Aesthetically, the Unreal Engine-powered Panzer Strategy is streets ahead of its peers. Although I rapidly tired of the skippable over-the-shoulder camera views triggered by combat, I sorely missed the game’s comely vistas, blousy explosions, and handsome menu screens when putting this week’s other hexample of hexcessively hidebound hexiana through its paces.
Check Your Six! is unadventurous in a quite different way to Panzer Strategy. Lordz’s unwillingness to tamper with the rules of this tabletop pursuit, ensures CY6’s agreeably novel WEGO dogfights are touched here and there by inherited crudity and fussiness. Given a choice between another helping of Panzer General and a faithful PC port of a well-liked air warfare board game I’d take the latter every time, but I can’t pretend I’m not disappointed by the choice of touchstone.
Just about the only thing the devs borrow from Achtung Spitfire, the twenty-year-old born-and-bred PC wargame that would, in a perfect world, have served as CY6’s starting point, is a GUI flightstick and even that gets damaged in transit.
Although turns including Immelmans are plotted by manipulating the on-screen stick, altitude changes are, for no obvious reason, executed with a fiddlier, less sympathetic button beside it.
Sadly, there are no equivalents to Achtung Spitfire’s semi-dynamic campaigns or configurable skirmish generator. It turns out that the “18 singleplayer scenarios with a great variety of mission goals” and “two engaging campaigns, one for the Axis and one for the Allies” mentioned in the feature list are actually one and the same thing.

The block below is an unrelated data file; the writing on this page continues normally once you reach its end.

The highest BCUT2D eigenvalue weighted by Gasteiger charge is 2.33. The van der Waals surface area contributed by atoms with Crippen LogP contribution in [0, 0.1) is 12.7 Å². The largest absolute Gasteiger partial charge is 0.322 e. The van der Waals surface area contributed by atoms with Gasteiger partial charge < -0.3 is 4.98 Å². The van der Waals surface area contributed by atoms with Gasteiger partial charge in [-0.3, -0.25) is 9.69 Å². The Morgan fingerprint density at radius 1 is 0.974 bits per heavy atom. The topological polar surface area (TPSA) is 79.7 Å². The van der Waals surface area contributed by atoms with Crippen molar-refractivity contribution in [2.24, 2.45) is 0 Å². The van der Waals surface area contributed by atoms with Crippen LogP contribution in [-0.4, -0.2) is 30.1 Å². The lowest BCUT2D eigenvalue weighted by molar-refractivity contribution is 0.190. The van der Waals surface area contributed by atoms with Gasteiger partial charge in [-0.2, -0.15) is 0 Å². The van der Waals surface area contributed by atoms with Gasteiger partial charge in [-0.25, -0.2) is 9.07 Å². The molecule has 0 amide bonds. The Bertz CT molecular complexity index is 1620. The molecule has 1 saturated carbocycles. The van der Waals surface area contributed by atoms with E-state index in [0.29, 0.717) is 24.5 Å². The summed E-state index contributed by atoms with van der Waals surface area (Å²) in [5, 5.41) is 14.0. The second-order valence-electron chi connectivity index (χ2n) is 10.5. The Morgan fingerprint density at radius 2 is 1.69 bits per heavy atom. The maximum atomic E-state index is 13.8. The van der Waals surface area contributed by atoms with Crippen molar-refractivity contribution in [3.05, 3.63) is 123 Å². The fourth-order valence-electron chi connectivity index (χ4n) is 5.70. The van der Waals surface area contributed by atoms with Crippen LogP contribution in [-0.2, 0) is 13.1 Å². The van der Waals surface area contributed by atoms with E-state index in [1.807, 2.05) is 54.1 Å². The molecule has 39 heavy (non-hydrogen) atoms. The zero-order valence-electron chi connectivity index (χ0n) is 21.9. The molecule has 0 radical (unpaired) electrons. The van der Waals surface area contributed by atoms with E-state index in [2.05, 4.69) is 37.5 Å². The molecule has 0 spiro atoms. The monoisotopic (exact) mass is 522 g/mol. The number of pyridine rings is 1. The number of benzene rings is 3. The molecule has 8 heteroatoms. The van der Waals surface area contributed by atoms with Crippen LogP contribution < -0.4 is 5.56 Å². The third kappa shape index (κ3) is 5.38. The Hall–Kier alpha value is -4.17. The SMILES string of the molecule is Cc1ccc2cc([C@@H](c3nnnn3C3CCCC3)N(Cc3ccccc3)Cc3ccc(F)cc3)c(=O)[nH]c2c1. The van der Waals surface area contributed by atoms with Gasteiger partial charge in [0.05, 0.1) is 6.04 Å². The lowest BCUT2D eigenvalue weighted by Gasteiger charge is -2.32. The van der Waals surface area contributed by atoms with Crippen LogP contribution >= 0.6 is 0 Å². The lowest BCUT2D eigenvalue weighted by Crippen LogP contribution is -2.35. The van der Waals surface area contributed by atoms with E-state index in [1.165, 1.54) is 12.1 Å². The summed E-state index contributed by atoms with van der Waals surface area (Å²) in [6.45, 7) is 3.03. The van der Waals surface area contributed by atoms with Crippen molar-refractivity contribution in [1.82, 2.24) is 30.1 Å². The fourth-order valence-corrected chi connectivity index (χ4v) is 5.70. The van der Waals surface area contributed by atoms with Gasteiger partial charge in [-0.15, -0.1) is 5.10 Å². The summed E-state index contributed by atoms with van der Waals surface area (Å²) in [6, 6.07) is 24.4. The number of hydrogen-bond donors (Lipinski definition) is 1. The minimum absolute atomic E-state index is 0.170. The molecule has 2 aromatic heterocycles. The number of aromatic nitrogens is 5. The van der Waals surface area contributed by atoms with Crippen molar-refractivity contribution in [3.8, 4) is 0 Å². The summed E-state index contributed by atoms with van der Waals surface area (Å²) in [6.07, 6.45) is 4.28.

Playable from both sides the scenarios capture the feel of Battle of Britain clashes rather well. Schnellbombers are schnell, Stukas vulnerable, and Spits and Hurris often outnumbered and always too short of ammo to indulge in hopeful long-range gunnery. There are times, perhaps, when the invisible dice feel a bit too influential, and the underlying rules seem a little blunt-edged and compromise-happy (for example, it’s not uncommon for an aircraft to have two different potential targets in the combat phase, with identical % to-hit chances on each) but it’s easy to see why the analogue version of Check Your 6! has a devoted following.
What the scatter of unconnected and easily unlocked ‘campaign’ scenarios fail to do is provide any sense of squadron or illustrate the fascinating attritional nature of the Battle of Britain. Destroy six Ju 88s… Protect the factory… Exit three Blenheims across the northern map edge…Victory/fail conditions are clearly defined and imperious. The sense of squadrons and pilots operating at breaking point day after day simply isn’t there.